several of the enemy's killed and wounded, some 10 of whom had already been cared for by Colonel Kane. The route now followed lay along the turnpike, stretching southerly from Strasburg toward Staunton. Its more even and compact surface was a welcome exchange for the mire and sloughs of the mountain regions passed.
Closely pressed by my advance, the enemy at about 10 a. m. turned to make a stand. He was vigorously shelled be Buell's and Schirmer's batteries, under direction of Colonel bayard's command of cavalry, augmented by about 600 men from my own column, under Colonel Zagoyi, aide-de-camp and chief of cavalry. After determined resistance for an hour the enemy were driven rom position and again pursued. Repeatedly during the day they faced about and were as often compelled to relinquish the fight. The pursuit was rapid, not less than 18 miles being mad in the space of five hours. In one instance scarcely a hundred yards separated my advance from the enemy, the latter, however, gaining a small bridge and unlimbering rapidly upon a rocky rise beyond. Colonel Pilsen lost at this time his horse, shot from under him, and was himself slightly wounded by a volley from the rebels. But notwithstanding the excellent marching made by our infantry it was impossible to get forward in time for effective operations.
By sunset the enemy had reached for the night the higher points beyond Woodstock. The retreat was reckless. Over 500 prisoners fell into our hands, and a number o four own men captured from General Banks were recovered. Several hundred stand of small-arms cast away or left in stacks by the rebels were also along the road and country adjoining. Broken ambulances, clothing, blankets, and articles of equipment lined the route. Our loss was small, but one or two killed, na d proportionate number wounded. At the last stand made by the enemy he lost 7 killed, with a number of horses. His total loss during the day must have been considerable. At about 5 in the afternoon General Stahle's brigade occupied Woodstock.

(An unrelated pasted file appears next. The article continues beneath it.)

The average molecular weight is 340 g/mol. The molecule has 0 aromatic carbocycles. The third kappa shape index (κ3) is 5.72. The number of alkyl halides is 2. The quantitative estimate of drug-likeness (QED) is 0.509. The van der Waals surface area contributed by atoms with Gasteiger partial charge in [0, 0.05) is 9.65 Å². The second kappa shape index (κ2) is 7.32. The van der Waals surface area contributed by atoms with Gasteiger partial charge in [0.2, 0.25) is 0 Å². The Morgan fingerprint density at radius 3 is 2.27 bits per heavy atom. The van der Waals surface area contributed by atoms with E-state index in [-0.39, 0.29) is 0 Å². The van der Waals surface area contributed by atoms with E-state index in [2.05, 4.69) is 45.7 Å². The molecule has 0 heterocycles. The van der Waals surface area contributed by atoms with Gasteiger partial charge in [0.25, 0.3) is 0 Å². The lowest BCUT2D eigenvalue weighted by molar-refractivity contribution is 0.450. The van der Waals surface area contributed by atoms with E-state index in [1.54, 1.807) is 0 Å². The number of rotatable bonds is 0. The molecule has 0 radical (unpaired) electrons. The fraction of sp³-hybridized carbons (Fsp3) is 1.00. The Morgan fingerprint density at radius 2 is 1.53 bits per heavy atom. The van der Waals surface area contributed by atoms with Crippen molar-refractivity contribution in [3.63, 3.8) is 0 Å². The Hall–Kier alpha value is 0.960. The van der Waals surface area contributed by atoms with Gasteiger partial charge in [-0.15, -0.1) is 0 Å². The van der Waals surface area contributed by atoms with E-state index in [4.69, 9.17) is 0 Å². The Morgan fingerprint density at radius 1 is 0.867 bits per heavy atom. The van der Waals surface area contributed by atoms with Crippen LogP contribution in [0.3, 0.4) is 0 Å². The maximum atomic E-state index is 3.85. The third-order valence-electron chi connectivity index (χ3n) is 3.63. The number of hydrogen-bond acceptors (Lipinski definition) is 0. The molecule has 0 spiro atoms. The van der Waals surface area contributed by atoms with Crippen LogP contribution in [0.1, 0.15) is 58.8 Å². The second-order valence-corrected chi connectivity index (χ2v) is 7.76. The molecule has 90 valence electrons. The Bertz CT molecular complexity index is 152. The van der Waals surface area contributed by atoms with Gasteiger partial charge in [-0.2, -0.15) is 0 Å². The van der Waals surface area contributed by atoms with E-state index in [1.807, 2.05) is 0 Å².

Although much fatigued by the forced march of the day previous, my command at an early hour of the morning of June 3 were upon the road to resume pursuit. Again the rear guard of the enemy turned to cover his main body, or to gain time for placing obstacles, tearing up the road, or destroying culverts and bridges. The fire of the opposing batteries was mutually brisk with at intervals an accompaniment of the dropping shots of small-arms. Strenuous effort was made by the rebels to destroy the bridge over Stony Creek, at Edenburg, about 5 miles out of Woodstock. A portion of the planks were torn up and the timbers so far cut that the structure sank, partially broken, about midway of the current. So prompt, however, were my advance troops that the party left by the enemy was compelled to retreat in haste without further execution o fits design. A ford was found at a hour distance up the stream, and with some difficulty cavalry and artillery were gotten across. ultimately my baggage and supply trains passed safely. After some hasty repairs infantry was enabled to cross the bridge. On account of depth of watt at the ford ammunition was removed from caissons and wagons and carried over by hands of men. For further and more permanent repairs of the bridge Colonel Raynolds, of my staff, engineer, was left with a small detail.
By noon my command were mainly upon the farther bank and again in rapid motion. The brigade over Cedar [Mill] Creek at Mount Jackson, was saved nearly intact by the celerity with which the enemy was over